Dutch Universities

Netherlands 

The Netherlands is a kingdom. Today, the Netherlands is also sometimes called ‘Holland’. Its cultural diversity has made Holland a place where knowledge, ideas and cultures from all over the world come together.
Although Dutch is the national language, the majority of the population (about 87%) also speaks English and very often  German or French. Holland lies on a low delta and a quarter of the land lies below sea level. Holland has a dense railway network that offers frequent service and is the quickest way to travel between city centres. If you live in a city the bicycle is the cheapest and easiest way to get around. A distinctive characteristic of the Dutch is their openness and direct manner of acting and speaking.

Education in the Netherlands

The Dutch system of higher education enjoys a worldwide reputation for high quality. Experience shows that people who have studied at a Dutch higher education institution perform very well in other parts of the world. In addition, the Netherlands was the first non-English-speaking country to offer courses taught in English.

The Netherlands has two main types of higher education institutions: universities and universities of applied sciences. Universities focus on the independent practice of research-oriented work in an academic or professional setting. Universities of applied sciences are more practically oriented, preparing students directly for specific careers.

The Times Higher Education Supplement ranks 11 universities in Holland among the top 200 in the world. The Holland systems of teaching and learning is based on “student-led learning”, with more practice and more career orientation.The majority of the programmes which are offered involve: real work placement, team projects, guest lectures and cases from the work field.

Financing your studies in the Netherlands

Education in Holland is not free, but tuition fees are reasonable compared with other countries. The annual tuition fees for enrolment on a degree programme or course at a Dutch higher education institution is around €1,900 for EU students.

Experience shows that to live and study in Holland, students need between €300 and €400 per month + accommodation which is around €300 per month.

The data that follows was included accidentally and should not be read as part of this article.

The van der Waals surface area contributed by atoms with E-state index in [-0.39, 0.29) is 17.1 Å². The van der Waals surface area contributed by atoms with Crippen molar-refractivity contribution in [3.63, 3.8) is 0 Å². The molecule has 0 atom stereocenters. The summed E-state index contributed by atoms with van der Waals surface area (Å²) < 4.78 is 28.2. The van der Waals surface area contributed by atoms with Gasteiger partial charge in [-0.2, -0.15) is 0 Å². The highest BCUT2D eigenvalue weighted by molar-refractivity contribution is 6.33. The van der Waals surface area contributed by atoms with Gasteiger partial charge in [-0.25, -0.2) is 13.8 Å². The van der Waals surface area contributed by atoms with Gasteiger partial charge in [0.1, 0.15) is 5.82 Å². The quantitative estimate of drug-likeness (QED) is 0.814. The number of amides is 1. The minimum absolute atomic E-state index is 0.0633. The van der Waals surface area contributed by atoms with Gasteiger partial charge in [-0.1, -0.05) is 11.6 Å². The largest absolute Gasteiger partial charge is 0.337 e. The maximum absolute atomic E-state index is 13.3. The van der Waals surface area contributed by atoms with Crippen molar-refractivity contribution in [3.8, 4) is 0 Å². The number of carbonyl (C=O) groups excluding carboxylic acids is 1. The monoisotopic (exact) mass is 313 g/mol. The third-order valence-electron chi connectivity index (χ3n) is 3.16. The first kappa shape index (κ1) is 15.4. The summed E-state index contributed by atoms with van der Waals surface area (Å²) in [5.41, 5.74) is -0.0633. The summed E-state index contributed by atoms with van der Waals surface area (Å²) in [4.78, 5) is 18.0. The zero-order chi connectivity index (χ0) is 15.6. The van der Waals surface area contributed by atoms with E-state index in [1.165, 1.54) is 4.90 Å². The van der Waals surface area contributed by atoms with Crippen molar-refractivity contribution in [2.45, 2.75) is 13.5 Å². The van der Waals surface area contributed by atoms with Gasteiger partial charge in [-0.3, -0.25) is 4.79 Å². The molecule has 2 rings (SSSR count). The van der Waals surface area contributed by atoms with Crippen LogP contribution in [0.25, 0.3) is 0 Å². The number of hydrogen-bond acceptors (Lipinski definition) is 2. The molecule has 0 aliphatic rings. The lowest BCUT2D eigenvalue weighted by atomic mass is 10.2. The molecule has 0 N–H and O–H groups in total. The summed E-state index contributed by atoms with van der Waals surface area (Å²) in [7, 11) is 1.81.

Foreign students that would like to take paid work alongside their studies are allowed to do so.

Why study in the Netherlands?

  1. More than 1,450 programmes in English.
  2. Internationally recognized diplomas. The Netherlands has been recognized as the knowledge centre of long study traditions and well- known universities. Dutch international scientific research is placed in the very top ranks.
  3. Multicultural environment. International students from all over the world come to study in Holland.
  4. Low study costs. The tuition fees and other expenses for those who come to study in Holland from EU/EEA countries are relatively low compared to other European countries.
  5. Holland — a gateway to Europe. All famous European capitals are within easy reach.

More information about studying in the Netherlands:
http://www.studyinholland.nl

Additional information regarding studying in the Netherlands: http://www.ib-groep.nl

Scholarship

Possible scholarships are available from NUFFIC or the Netherlands Student Grantfinder, which provides information on a range of Dutch scholarships for foreign students.

Accommodation

All foreign students can apply for a furnished accommodation of a similar standard and price as that is used by local students. Typically, this would be in the form of a private room, with bathroom and kitchen facilities to be shared with other students. As universities in The Netherlands do not typically have American-style campuses with student dormitories, your student room would be located off-campus, but always within ‘cycling distance’ of the relevant campus.

Typically, the average rental price for such student accommodation is approximately EUR 300 to EUR 400 per month. Currently, there is a shortage of student accommodation in The Netherlands.

 Working

As an international student in Holland, you might want to take a part-time job, just as Dutch students do.

Citizens from EU/EEA member states, do not need a residence permit in order to be allowed to stay in the Netherlands, while doing their MSc. With the exception of Bulgaria and Romania and Non-EU/EFTA students, citizens from the rest of the EU-member states do not need a work permit to do a part-time job You may find a part-time job, but you have to keep in mind that your main goal is to study. You should have at least 4 months’ money before arriving as it may be difficult to find a student job.

Possibly the simplest way to find a job is to visit a few temp agencies. Bring your passport, citizen service number (BSN or social security number) and your CV.

There are a lot of temp agencies in the Netherlands. For instance:

 

 
 
 

 

 

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